The Vancouver School Board Votes On The Future Of The Long-Running School Liaison Officer Program


On Monday night, the Vancouver School Board will decide the future of the School Liaison Officer Program that places police officers in elementary and secondary schools. These officers are sent to schools to investigate criminal offences, deliver crime prevention lessons, counsel and talk informally to students. The cases of police brutality in the USA have triggered the conversation about School Liaison Officer Programs in schools in Canada. Some teachers and few other groups want to remove police officers from schools, fearing that their presence may cause trouble.

Jody Polukoshko, third vice-president of the Vancouver Elementary School Teachers Association stated:

“What we’re hearing increasingly from the community – specifically the BIPOC and the LGBTQ community and newcomers to Canada – is that policing in schools is not a neutral or safe experience for those folks.”

A month ago, Argyle Communications asked the public if they agree with police officers being present in schools. 1,500 residents of Vancouver participated in this review and 61% of them said “yes”. Also, 47% of Indigenous students and just 15 percent of Black students agreed with this assessment.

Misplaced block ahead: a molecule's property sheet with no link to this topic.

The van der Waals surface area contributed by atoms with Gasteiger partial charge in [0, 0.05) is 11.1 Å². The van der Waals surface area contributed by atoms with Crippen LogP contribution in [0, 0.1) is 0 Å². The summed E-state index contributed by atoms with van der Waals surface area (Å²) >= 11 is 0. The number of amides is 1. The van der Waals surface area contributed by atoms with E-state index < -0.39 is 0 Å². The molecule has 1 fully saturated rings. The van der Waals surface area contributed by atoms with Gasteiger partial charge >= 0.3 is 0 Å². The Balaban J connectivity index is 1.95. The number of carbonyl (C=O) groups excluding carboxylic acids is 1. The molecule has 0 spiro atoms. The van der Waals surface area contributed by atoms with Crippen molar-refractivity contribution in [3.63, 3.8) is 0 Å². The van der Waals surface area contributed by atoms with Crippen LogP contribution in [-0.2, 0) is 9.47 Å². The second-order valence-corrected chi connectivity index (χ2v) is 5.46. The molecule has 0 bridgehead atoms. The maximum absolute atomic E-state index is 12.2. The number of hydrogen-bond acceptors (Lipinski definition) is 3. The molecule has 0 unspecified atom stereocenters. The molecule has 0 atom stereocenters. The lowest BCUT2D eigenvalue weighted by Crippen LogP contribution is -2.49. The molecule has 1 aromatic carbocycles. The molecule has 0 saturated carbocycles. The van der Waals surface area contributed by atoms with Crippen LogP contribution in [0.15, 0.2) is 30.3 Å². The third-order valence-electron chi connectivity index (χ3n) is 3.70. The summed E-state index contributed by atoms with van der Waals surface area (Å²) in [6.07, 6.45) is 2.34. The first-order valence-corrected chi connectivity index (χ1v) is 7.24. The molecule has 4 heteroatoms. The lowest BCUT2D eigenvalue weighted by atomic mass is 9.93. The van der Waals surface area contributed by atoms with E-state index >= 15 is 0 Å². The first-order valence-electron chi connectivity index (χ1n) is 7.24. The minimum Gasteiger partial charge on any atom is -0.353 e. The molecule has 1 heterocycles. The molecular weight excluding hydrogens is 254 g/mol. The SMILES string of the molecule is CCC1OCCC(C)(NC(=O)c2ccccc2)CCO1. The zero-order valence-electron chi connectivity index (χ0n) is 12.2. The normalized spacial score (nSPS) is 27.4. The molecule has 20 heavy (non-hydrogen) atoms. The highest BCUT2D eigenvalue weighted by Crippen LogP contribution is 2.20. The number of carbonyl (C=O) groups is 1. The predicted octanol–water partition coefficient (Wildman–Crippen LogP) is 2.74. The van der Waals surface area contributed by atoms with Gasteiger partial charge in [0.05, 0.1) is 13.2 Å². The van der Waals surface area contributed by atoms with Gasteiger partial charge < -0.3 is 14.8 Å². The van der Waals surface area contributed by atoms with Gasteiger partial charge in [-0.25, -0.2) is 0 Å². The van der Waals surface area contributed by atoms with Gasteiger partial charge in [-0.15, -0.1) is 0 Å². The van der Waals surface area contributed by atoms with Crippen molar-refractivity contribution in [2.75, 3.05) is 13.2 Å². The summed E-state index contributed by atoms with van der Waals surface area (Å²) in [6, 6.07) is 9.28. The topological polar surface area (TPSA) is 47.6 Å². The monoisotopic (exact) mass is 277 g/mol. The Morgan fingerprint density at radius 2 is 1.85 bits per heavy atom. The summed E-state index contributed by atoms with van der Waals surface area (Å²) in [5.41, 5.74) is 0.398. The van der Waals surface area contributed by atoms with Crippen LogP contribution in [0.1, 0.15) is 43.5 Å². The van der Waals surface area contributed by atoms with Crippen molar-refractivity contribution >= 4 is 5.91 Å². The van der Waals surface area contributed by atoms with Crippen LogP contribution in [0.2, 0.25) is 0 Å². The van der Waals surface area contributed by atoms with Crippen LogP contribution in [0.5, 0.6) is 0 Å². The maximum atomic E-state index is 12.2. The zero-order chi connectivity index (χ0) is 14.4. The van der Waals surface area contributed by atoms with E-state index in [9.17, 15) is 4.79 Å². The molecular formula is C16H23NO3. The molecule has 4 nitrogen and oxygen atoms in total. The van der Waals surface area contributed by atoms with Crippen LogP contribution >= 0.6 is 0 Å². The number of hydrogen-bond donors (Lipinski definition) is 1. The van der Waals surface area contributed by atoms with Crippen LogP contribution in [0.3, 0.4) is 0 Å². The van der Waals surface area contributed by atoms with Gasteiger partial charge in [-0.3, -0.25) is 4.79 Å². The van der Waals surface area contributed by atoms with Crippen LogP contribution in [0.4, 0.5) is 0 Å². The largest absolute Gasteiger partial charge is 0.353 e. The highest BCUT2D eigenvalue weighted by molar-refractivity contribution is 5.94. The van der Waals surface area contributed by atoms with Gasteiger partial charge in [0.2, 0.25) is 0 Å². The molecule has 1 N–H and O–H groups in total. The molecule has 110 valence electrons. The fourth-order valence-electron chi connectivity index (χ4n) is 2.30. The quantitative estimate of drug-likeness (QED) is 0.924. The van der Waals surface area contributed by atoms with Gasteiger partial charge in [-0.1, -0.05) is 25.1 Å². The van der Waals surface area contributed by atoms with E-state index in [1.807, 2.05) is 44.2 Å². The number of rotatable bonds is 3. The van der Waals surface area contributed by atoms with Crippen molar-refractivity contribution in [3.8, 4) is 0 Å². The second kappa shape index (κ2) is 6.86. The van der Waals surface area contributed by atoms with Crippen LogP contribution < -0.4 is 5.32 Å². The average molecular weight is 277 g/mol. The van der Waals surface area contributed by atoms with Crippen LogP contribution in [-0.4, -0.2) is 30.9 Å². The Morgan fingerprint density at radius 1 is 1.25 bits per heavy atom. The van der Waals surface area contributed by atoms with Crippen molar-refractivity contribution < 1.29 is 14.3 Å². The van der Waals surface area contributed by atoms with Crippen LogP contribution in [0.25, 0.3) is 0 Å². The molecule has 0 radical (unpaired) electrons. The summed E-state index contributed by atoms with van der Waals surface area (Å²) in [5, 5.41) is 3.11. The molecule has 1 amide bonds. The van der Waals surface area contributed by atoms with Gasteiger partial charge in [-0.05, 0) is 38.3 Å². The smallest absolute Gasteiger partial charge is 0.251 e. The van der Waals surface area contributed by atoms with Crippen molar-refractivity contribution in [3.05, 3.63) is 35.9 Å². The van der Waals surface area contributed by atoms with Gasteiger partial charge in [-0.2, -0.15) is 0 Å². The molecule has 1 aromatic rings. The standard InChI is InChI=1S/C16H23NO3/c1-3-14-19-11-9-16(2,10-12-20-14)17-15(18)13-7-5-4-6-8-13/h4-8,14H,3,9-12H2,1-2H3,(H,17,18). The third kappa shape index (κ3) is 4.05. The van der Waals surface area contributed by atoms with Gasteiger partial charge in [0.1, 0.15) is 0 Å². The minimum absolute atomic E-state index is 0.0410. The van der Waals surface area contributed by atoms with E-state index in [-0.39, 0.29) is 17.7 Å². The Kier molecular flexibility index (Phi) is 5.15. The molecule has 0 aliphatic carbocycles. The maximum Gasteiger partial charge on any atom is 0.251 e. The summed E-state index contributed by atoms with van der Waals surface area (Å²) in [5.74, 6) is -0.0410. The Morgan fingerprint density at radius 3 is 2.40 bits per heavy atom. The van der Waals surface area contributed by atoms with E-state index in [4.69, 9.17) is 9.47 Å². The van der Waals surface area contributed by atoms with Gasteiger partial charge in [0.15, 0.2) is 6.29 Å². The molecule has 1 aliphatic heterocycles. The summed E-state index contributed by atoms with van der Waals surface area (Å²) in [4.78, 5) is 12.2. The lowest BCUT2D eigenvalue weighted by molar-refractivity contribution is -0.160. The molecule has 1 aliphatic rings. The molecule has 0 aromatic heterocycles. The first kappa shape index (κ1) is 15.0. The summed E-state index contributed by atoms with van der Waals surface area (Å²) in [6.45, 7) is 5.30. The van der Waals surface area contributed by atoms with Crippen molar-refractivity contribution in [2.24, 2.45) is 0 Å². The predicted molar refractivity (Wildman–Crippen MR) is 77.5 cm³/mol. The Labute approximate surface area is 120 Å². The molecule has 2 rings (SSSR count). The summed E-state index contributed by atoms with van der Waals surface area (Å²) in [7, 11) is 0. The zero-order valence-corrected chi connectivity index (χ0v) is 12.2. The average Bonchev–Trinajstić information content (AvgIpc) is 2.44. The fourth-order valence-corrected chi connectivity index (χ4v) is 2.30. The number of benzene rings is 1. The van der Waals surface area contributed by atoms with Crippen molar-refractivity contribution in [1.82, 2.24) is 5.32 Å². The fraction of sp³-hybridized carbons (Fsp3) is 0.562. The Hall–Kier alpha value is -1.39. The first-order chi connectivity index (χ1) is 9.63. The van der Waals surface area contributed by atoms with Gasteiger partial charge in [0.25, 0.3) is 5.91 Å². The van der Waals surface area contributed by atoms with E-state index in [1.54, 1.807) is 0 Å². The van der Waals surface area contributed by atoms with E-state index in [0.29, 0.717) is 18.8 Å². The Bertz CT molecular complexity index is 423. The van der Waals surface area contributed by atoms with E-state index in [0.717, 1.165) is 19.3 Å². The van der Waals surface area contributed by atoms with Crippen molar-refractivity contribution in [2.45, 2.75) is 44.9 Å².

Ali Chaudhry said that police officer in the school kept him safe:

“He was able to be there and show me what that life could really lead to, and what the real world is really about. The school liaison program is there for mentorship and guidance. It’s there as a resource in high schools.”

Simran Khabra, a 20-year-old said that she knows why some people dislike the idea, but Simran believes that cops should be assigned in schools so kids could feel safe:

“Having the SLO program is important in establishing a strong relationship between VPD and the youth, and that sort of relationship will only be possible when we have those conversations.”

Still, Polukoshko believes that cops are the forces of systematic racism and that their place is not in schools:

“In order to identify and acknowledge the fact that some students are disproportionately impacted, in our view, the program needs to be terminated.”


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